Fitbit health trackers can be hacked in 10 seconds and allow hackers to access your PC
The health care gadgets market is growing phenomenally and Fitbit health tracker leads the band. In fact they are the most popular devices among people who like to track their steps and exercise. However, the very fitness band that you use to track your health can be used to gain access into your PC with a malware and wreak havoc.
Fortinet researcher, Axelle Apvrille discovered vulnerability in Fitbit device that opens it up simple malware attacks. More importantly, the malicious code that can be sent to a Fitbit device without the user’s knowledge can then infect a computer used to sync data collected by the wearable.
According to Apvrille, Fitbit can be easily hacked over Bluetooth and needs just 10 seconds to be delivered. A hacker only has to be in the proximity of the target (Bluetooth range) to send the code and then wait for the target to connect his or her Fitbit to a PC. According to Apvrille, the malicious code can survive even if Fitbit is restarted after it is transmitted to Fitbit.
Once that’s done, the second phase of the attack commences, as the malicious code can infect the computer with a backdoor, trojan or any other malicious program.
“An attacker sends an infected packet to a fitness tracker nearby at Bluetooth distance then the rest of the attack occurs by itself, without any special need for the attacker being near,” Apvrille said. “[When] the victim wishes to synchronize his or her fitness data with Fitbit servers to update their profile … the fitness tracker responds to the query, but in addition to the standard message, the response is tainted with the infected code.”
He continued, “From there, it can deliver a specific malicious payload on the laptop, that is, start a backdoor, or have the machine crash [and] can propagate the infection to other trackers (Fitbits).”
The ease of delivery – the attack can be completed in under 10 seconds – means that hackers can easily gain access to a computer via the Fitbit device, potentially wrecking havoc.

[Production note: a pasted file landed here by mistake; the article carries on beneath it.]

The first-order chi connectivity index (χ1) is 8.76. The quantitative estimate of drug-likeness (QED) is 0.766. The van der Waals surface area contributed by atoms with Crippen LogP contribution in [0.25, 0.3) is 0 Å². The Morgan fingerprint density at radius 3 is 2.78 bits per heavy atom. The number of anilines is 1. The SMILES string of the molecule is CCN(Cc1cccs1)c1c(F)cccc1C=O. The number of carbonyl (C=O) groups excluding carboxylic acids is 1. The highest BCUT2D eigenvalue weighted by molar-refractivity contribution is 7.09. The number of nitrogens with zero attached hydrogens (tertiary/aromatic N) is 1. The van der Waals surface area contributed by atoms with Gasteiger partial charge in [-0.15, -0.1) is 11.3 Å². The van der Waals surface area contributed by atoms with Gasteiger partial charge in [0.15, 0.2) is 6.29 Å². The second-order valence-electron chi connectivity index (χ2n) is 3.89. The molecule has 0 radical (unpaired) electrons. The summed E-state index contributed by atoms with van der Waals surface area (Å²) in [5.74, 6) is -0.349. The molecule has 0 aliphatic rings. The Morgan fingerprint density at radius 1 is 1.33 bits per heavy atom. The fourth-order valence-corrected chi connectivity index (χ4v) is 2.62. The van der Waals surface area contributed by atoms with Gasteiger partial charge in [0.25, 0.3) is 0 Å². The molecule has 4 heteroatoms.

Apvrille informed Fitbit about the exploit in March 2015. It does not appear that Fitbit has patched the vulnerability however, Apvrille said he had found no indications of the bug being exploited in the wild.
Apvrille will offer a proof-of-concept demonstration video at the Hack.Lu conference in Luxembourg.
Fitbit reached out to us with this statement :
“As the market leader in connected health and fitness, Fitbit is focused on protecting consumer privacy and keeping data safe. We believe that security issues reported today are false, and that Fitbit devices can’t be used to infect users with malware. We will continue to monitor this issue.
Fortinet first contacted us in March to report a low-severity issue unrelated to malicious software. Since that time we’ve maintained an open channel of communication with Fortinet. We have not seen any data to indicate that it is currently possible to use a tracker to distribute malware.
We have a history of working closely with the security research community and always welcome their thoughts and feedback. The trust of our customers is paramount. We carefully design security measures for new products, monitor for new threats, and rapidly respond to identified issues. We encourage individuals to report any security concerns with Fitbit’s products or online services to firstname.lastname@example.org. More information about reporting security issues can be found online at https://www.fitbit.com/